The Mum caring for her seriously ill child
Tilly’s family were given her diagnosis of Rett Syndrome in March 2018 when Tilly was just 18 months old.
“Mother’s Day is a time to spend with the girls as a family. To celebrate as a family. It’s a time to just reflect on how lucky we are to have each other. We make sure we spend the day together as a family, but we do need to be more organised about our planning as if we want to go out, we need to think about Tilly’s needs.
“We keep things simple and take joy in simple things like going for a coffee and going to the park. We take joy in going to country gardens and for walks – Tilly loves the wind on her face and her sister loves running around and going to the park on the swings. That’s how we will spend the day this year.
“I try not to take anything for granted. Every day, not just on Mother’s Day, we enjoy our daughters. We don’t wait for this day to celebrate our girls. We celebrate them every day. Every day takes on a new meaning when your child is diagnosed with an illness like Rett. Every day is a blessing.”
The bereaved many years ago Mum
Jane is Mum to Laura and Lynn who died 23 and 21 years ago. Laura was 4 and Lynn was 15. Laura was born with a hole in her heart, and Lynn died of leukaemia.
“Mother’s Day was always a fun and special day. Laura was always too young to really know what it was, but Lynn always got me a card from a young age, through her Daddy, until she could do it herself. She would write such sweet words of love and do a little drawing.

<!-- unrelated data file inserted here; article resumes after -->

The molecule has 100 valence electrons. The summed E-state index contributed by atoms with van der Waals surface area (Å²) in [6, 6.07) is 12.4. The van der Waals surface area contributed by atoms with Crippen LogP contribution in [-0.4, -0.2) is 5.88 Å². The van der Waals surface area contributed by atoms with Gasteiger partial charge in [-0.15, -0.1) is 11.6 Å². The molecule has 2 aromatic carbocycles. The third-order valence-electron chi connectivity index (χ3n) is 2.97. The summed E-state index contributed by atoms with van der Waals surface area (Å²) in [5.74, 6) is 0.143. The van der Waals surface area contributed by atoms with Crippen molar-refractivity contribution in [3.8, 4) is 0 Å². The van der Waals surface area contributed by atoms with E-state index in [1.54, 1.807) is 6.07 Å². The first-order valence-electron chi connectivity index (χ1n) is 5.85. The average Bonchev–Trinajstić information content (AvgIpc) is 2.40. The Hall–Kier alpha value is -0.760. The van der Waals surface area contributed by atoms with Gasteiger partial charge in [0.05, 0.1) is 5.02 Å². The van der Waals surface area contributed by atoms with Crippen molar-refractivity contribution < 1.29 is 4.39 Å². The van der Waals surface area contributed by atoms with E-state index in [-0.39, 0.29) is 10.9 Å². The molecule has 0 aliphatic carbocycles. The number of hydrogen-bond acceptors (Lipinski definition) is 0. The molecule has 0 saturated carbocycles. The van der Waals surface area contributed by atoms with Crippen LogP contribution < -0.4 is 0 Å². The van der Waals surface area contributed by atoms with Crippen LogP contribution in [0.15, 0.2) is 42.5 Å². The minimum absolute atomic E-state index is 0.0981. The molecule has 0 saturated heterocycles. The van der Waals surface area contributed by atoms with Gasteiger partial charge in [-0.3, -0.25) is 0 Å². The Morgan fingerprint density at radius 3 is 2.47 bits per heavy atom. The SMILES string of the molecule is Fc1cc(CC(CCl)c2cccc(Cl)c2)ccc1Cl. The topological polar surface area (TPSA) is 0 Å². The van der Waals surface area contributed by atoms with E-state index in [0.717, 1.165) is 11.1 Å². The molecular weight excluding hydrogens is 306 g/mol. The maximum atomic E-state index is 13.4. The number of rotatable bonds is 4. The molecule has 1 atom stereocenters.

“But now, Mother’s Day is always an extra sad day, as it really brings my heart-breaking loss to the fore, and I long to see them again and have them here in my life, where they should be. They would be spoiling me, no doubt, with cards and gifts and we would probably all get together for a nice meal, sharing special time with each other.
“The first Mother’s Day was the hardest one. I feel the first of everything after one loses their child or children is the most difficult, as the loss is so recent and the pain so raw.
“I will always find it difficult, as I don’t have other children and so forevermore, will never have that special joy of receiving the cards, gifts and precious time, as a family together. It’s also hard to see friends with their children/grandchildren, which we will sadly never have either. Days like Mother’s Day and Father’s Day are especially hard for us.
“I find comfort in visiting my girls in the beautiful cemetery in which they are buried together. Although they died 18 months apart, Lynn chose where she wanted to be laid to rest and one of her last wishes was to have Laura exhumed from my parent’s grave and laid in with her. The Churchyard is small and intimate, and the sun almost always shines through. I put some lovely flowers and a bright candle on and that brings a certain peace, and I think of my girls smiling happily and have an even greater sense of them close by in spirit.”